Simultaneous Complex Incisional Hernia Repair and Panniculectomy

Mario Salazar, MD, Aliyah Kanji, MD, Dean J Mikami, MD

The Ohio State University Wexner Medical Center


Complex ventral hernias are a challenging surgical problem. Particularly in the obese population, excess skin and soft tissue often require further surgical intervention, usually with panniculectomy. Because of the general increased risks in managing obese patients intra and postoperatively, the consideration for simultaneous repair of large or complex ventral hernias and panniculectomy has recently gained attention.


We retrospectively reviewed the medical records of 6 patients who underwent laparoscopic repair of ventral hernia with component separation technique and simultaneous panniculectomy. All procedures were performed by a single surgeon at our institution over a 2 year period. Patient age, BMI, co-morbidities and operative data were recorded, and primary outcome measured was complications at 30 days.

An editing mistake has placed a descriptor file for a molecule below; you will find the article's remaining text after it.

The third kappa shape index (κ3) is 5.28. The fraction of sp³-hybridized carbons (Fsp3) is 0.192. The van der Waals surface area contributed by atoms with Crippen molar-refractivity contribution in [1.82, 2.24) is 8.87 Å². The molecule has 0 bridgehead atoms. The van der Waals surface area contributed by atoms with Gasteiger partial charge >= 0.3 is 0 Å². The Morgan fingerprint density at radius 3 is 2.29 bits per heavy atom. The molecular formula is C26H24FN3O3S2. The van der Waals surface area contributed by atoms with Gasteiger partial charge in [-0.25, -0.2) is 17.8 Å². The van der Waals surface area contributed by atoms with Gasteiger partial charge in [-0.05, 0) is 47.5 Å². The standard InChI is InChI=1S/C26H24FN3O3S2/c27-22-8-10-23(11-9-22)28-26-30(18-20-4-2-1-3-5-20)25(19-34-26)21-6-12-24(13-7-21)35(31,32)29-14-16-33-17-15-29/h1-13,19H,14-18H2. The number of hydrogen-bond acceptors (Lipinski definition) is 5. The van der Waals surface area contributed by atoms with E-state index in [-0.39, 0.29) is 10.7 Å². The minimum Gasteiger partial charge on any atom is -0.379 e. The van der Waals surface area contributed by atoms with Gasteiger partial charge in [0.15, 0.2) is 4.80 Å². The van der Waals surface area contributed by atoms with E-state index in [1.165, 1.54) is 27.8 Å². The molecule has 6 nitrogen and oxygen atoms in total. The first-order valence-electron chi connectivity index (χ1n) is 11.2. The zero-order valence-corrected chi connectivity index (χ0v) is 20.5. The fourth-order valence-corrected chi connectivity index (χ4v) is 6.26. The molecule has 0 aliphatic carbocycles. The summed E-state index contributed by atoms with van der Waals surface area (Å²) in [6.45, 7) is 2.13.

Six patients underwent laparoscopic ventral hernia repair with component separation technique and simultaneous panniculectomy. Mean patient age was 53.3 years (27-66), five of the six patients were female. Mean BMI was 36.3kg/m2 (29-44.6) preoperatively. All patients had hypertension, half had diabetes mellitus and none of the patients were smokers. Mean operative time was 148 minutes (55-262) and post operative length of stay was a median of 2.5 days. Post operative complications included one readmission for gastrointestinal bleed and subsequent superficial wound dehiscence and one other patient who had a wound infection.


Laparoscopic ventral hernia repair with component separation technique and simultaneous panniculectomy is a safe combined procedure with low complication rate. Long term follow-up studies are required to determine the durability of repair and rate of recurrence.

Session: Poster Presentation

Program Number: P308

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